© Aristotle University of Thessaloniki (6/2009)
Organochlorine pollutants are ubiquitous and persistent anthropogenic contaminants in the aquatic environment. Since these compounds have an affinity for particulate matter, they can accumulate in sediments and due to their lipophilic nature they tend to accumulate also in organisms. In this study, sediment and mussel samples from the stanbul Strait were analyzed for indicator and 12 dioxin-like polychlorinated biphenyls (PCBs), 17 dioxins/furans congeners and for organochlorine pesticides (OCs).

Regional differences in trace element concentrations in Anadara spp. Mollusca: Bivalva) collected from the coast of South Vietnam
© Aristotle University of Thessaloniki (6/2009)
We measured accumulation of 21 trace elements in blood cockles, Anadara spp., collected from the South Key Economic Zone, Mekong River Delta (MRD), and Central Coastal Zone (CCZ) in Vietnam. Concentrations of As, Sr, Mo, Sn and Pb were higher in CCZ blood cockle than in those from the other two regions, whereas Hg concentration was elevated in MRD samples.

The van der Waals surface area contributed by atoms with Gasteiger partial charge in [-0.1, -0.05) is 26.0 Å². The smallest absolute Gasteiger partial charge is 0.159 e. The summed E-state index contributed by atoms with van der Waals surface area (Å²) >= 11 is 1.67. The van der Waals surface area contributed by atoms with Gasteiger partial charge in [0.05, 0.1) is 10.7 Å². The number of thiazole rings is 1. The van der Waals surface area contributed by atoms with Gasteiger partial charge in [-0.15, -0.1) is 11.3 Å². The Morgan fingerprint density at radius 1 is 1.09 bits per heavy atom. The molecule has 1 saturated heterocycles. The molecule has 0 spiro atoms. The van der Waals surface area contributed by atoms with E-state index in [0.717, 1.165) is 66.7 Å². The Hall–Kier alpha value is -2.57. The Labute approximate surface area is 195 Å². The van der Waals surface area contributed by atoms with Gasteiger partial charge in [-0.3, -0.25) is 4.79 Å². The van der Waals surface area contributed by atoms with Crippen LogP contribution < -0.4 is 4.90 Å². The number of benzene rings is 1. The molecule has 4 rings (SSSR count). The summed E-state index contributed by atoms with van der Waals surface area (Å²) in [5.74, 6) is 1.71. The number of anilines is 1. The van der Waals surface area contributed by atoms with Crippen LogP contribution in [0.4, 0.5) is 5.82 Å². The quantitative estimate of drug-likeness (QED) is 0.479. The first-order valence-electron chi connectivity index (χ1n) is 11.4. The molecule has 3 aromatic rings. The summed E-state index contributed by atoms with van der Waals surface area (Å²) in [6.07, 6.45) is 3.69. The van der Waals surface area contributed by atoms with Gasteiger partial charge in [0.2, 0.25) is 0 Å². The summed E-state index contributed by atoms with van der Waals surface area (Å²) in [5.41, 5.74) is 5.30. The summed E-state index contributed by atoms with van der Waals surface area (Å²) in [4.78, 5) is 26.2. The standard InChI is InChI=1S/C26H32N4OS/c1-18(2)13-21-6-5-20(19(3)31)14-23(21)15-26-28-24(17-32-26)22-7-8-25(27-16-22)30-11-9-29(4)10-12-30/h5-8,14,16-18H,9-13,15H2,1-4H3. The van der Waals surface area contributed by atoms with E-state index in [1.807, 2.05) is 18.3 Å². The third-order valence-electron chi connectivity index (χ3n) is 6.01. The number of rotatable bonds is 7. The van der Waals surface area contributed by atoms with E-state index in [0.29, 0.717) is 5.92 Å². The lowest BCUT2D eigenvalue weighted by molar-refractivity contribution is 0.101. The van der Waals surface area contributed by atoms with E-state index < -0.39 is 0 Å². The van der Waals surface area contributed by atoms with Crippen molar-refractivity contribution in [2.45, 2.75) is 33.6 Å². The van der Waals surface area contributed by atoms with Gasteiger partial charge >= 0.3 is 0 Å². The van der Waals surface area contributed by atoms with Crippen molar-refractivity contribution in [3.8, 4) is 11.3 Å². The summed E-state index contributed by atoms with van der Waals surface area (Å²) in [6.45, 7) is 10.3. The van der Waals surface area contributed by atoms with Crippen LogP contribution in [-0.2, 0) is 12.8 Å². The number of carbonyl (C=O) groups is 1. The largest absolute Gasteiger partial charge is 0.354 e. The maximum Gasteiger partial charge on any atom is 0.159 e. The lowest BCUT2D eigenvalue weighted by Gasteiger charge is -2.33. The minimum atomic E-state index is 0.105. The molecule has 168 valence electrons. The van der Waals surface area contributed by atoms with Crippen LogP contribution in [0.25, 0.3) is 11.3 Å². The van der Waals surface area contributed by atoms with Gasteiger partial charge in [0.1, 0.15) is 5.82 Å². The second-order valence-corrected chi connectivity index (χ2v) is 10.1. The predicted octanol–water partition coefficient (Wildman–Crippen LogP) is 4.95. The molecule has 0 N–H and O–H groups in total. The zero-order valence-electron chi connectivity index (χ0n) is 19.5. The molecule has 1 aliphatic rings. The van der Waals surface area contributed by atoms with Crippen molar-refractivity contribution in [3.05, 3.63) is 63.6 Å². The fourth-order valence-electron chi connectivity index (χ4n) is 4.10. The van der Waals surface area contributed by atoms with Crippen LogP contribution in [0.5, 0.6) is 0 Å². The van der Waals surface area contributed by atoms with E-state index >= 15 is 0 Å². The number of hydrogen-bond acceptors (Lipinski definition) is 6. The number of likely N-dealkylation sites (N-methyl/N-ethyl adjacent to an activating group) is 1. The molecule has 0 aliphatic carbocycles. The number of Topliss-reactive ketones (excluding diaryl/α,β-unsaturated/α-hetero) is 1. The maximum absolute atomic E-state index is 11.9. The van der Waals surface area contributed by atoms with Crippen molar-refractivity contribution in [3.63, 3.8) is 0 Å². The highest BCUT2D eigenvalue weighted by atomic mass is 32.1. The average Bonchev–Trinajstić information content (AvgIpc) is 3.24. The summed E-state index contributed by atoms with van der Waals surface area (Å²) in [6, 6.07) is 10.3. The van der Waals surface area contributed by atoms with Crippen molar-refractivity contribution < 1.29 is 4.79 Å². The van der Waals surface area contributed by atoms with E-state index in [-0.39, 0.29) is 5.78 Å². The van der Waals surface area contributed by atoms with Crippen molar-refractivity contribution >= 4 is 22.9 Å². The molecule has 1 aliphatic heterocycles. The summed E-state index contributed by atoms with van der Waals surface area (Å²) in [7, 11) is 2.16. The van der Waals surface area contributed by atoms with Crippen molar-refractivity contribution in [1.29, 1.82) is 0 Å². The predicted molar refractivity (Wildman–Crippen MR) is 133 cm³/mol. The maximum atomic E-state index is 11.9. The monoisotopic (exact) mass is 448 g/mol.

Application of computer modelling for forecasting of contaminants distribution in soil
© Aristotle University of Thessaloniki (6/2009)
An outlook of various methods of computer modeling application for the analysis and forecasting of contaminants migration in the soil is being discussed. A new mathematical model of contaminants transport in near-surface soil layer under non-isothermal conditions is being proposed. The given model takes into account the soil moisture content change effecting the solute transport and sorption owing to evaporation processes and recondensation of water vapor. The article also covers the possibility of hybrid expert systems (HES) application for solving contaminants migration in the soil. Distinguish structure of HES that includes models hybridization is being proposed. On the basis of given methods and models a new software has been developed.

<  1  2  3  4  5 . . . . >
Username:

Password:

 Keep me signed in

Forgot your password?